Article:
Vitamin D

Vitamin D

Vitamin D is a hot topic in the news today. Calls for FDA and CDC to support Vitamin D for COVID,  A tremendous amount of research is being performed on vitamin D and the issues surrounding it and for good reason.  Vitamin D is of utmost importance in many systems of the human body.  It affects 2000 or more genomes within our DNA.  A vitamin D deficiency has been implicated in many diseases.  

Vitamin D is a fat soluble vitamin that acts much like a hormone.  We can get Vitamin D from plants in the form of D2 or ergocalciferol and in the animal form, D3 or cholocalciferol.  We can make vitamin D from 10-20 minutes of sun exposure on the face arms and legs.   Scientists have discovered that a number of ailments are associated with Vitamin D deficiency.  Following is a short list of some of these ailments:

Heart disease






Chronic pain


Muscle weakness

Muscle Wasting

Multiple Sclerosis

Birth defects

Periodontal disease

Immune disease


How much vitamin D do we need?

Sun exposure for 20-30 minutes, exposing the face, arms and legs daily can provide up to 10,000IU of Vitamin D3.  However, this depends on the color of the persons’ skin, their essential fatty acid status (vitamin D is a fat soluble vitamin), the season and the distance from the equator. In the Pacific Northwest, it is not unusual to have 6 months or more per year of overcast days.  So getting the vitamin D we need from the sun is not always possible.  The Vitamin D Council recommends 5,000IU/day.  It is recommend that you have your blood levels checked and if you are less than 50ng/ml then you need to take 10,000IU per day for 2 months and recheck your blood levels.  If your vitamin D blood levels are between 50-80ng/dl then you are said to have adequate vitamin D levels.  Maintaining these levels throughout the year would require supplementation for all of us living in the Pacific Northwest. A supplement containing 2000IU/day is the current tolerable upper limit intake recommended by the Institute of Medicine's Food and Nutrition Board for healthy Americans to maintain adequate levels of vitamin D.   Other experts disagree.  I encourage you to peruse the current information and research. Personally, I take 5000IU/day in the spring, fall and winter months. ,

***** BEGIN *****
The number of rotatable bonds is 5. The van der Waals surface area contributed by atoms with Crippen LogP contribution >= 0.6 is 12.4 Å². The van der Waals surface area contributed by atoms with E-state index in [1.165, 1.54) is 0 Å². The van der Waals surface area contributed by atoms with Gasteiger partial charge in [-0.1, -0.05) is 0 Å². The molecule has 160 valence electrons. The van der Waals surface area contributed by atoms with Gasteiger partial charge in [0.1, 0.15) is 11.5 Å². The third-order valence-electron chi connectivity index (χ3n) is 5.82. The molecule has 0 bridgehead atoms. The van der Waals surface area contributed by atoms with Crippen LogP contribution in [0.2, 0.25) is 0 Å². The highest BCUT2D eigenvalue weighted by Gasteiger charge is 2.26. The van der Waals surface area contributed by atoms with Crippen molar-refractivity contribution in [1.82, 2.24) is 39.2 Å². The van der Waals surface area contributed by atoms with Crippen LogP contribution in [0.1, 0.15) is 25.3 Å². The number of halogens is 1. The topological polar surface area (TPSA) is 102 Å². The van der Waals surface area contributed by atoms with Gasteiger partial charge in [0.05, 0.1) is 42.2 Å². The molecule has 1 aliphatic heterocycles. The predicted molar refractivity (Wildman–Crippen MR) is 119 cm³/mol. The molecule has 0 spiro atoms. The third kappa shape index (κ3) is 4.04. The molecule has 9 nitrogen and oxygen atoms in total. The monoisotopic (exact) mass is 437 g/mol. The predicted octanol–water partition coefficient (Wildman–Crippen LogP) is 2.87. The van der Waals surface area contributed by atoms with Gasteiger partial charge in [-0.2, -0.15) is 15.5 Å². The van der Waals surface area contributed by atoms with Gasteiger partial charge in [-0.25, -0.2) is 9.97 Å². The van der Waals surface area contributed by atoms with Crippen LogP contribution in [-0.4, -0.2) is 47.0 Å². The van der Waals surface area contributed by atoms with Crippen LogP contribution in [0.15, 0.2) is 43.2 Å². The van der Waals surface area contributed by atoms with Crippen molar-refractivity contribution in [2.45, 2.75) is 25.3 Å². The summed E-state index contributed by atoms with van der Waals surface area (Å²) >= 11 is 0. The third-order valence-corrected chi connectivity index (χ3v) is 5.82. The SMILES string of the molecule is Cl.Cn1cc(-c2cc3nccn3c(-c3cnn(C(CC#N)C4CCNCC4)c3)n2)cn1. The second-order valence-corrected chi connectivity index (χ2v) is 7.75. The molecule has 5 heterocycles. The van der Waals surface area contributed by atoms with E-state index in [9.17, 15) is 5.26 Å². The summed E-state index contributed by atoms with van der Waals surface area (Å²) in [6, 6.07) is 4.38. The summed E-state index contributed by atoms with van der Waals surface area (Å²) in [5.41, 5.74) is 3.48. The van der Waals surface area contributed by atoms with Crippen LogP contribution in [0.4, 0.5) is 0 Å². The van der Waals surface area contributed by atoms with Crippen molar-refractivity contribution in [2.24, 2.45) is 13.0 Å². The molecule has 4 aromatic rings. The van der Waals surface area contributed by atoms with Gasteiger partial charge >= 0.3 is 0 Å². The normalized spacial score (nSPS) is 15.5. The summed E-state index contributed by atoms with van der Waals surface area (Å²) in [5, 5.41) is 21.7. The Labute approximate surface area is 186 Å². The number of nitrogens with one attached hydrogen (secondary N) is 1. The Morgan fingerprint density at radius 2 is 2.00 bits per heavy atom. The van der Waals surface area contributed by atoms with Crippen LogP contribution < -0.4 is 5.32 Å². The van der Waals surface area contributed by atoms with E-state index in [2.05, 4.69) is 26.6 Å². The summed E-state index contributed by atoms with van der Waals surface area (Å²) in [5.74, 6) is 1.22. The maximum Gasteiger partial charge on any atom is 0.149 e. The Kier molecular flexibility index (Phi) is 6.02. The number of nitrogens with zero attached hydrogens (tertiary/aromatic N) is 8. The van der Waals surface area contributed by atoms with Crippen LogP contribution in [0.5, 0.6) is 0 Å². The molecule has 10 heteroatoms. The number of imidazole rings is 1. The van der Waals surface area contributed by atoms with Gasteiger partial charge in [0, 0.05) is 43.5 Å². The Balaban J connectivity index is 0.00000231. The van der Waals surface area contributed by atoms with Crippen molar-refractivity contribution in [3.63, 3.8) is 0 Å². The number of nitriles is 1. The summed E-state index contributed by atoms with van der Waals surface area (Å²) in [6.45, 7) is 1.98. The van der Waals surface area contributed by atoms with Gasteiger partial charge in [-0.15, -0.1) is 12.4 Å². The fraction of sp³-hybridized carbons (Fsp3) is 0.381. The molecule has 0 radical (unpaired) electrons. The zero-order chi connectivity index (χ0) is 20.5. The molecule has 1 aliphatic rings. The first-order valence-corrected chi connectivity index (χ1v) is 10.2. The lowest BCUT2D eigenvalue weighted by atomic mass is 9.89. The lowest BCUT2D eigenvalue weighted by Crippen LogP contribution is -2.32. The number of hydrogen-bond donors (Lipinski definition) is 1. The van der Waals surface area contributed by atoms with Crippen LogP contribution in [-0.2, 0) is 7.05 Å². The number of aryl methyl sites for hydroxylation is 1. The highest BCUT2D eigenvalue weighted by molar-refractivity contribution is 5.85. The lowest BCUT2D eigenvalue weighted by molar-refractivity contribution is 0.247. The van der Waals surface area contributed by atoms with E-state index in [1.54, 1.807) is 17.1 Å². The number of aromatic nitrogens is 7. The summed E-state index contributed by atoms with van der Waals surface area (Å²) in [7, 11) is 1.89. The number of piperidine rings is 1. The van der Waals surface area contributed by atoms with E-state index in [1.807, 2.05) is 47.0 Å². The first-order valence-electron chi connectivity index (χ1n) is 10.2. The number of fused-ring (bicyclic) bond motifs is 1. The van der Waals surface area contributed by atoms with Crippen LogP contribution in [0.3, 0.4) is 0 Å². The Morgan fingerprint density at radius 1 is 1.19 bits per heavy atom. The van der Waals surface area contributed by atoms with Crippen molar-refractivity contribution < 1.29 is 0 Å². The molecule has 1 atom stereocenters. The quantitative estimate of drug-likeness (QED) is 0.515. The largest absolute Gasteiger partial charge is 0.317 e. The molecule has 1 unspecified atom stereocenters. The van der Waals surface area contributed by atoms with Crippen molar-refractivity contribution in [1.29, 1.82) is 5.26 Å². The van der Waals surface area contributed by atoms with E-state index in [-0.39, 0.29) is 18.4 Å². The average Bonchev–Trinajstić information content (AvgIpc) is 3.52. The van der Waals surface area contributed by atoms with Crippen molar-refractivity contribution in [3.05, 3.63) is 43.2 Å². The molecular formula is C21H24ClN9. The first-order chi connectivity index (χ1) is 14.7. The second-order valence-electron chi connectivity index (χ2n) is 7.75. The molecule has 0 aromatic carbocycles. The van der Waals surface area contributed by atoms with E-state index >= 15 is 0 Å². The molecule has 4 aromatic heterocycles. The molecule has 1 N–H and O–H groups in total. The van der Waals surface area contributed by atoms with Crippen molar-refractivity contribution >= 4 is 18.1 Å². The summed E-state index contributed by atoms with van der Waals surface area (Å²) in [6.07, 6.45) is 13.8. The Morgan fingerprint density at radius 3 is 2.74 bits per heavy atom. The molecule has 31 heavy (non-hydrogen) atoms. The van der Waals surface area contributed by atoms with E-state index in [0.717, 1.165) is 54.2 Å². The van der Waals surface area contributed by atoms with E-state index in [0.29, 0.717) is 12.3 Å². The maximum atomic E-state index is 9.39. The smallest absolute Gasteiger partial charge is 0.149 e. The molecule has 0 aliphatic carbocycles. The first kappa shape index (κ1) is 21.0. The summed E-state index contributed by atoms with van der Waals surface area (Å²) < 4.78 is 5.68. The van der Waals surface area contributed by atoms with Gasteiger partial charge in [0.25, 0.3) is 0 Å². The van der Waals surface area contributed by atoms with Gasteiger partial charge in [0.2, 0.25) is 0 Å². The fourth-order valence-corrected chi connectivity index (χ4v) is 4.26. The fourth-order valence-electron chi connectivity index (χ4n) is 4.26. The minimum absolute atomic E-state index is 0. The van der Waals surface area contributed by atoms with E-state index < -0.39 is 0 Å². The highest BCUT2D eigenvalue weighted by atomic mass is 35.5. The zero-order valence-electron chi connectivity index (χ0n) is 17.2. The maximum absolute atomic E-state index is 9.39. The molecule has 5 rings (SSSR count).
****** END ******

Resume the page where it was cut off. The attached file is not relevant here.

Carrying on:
What about Vitamin D Toxicity?    

The symptoms of D toxicity are:  nausea, vomiting, decreased appetite, constipation, weakness, hypercalcemia (high levels of blood calcium), which can lead to irregular heart rhythms.  Experts believe that the prescription form of vitamin D is most responsible for over supplementation and toxicity.  

Where can we get Vitamin D?

In addition to 20-30 minutes of face, hands and legs exposure to the sun, we can obtain vitamin D from some foods.  Vitamin D can be obtained from cod liver oil, fatty fish (salmon and sardines), whole eggs, beef, liver and mushrooms. Certain food products are fortified with vitamin D. An example of this is dairy products.  Supplements are the best choice for anyone living in the Pacific Northwest.  A blood test to determine your current vitamin D status is advisable.  Then an appropriate dose can be recommended.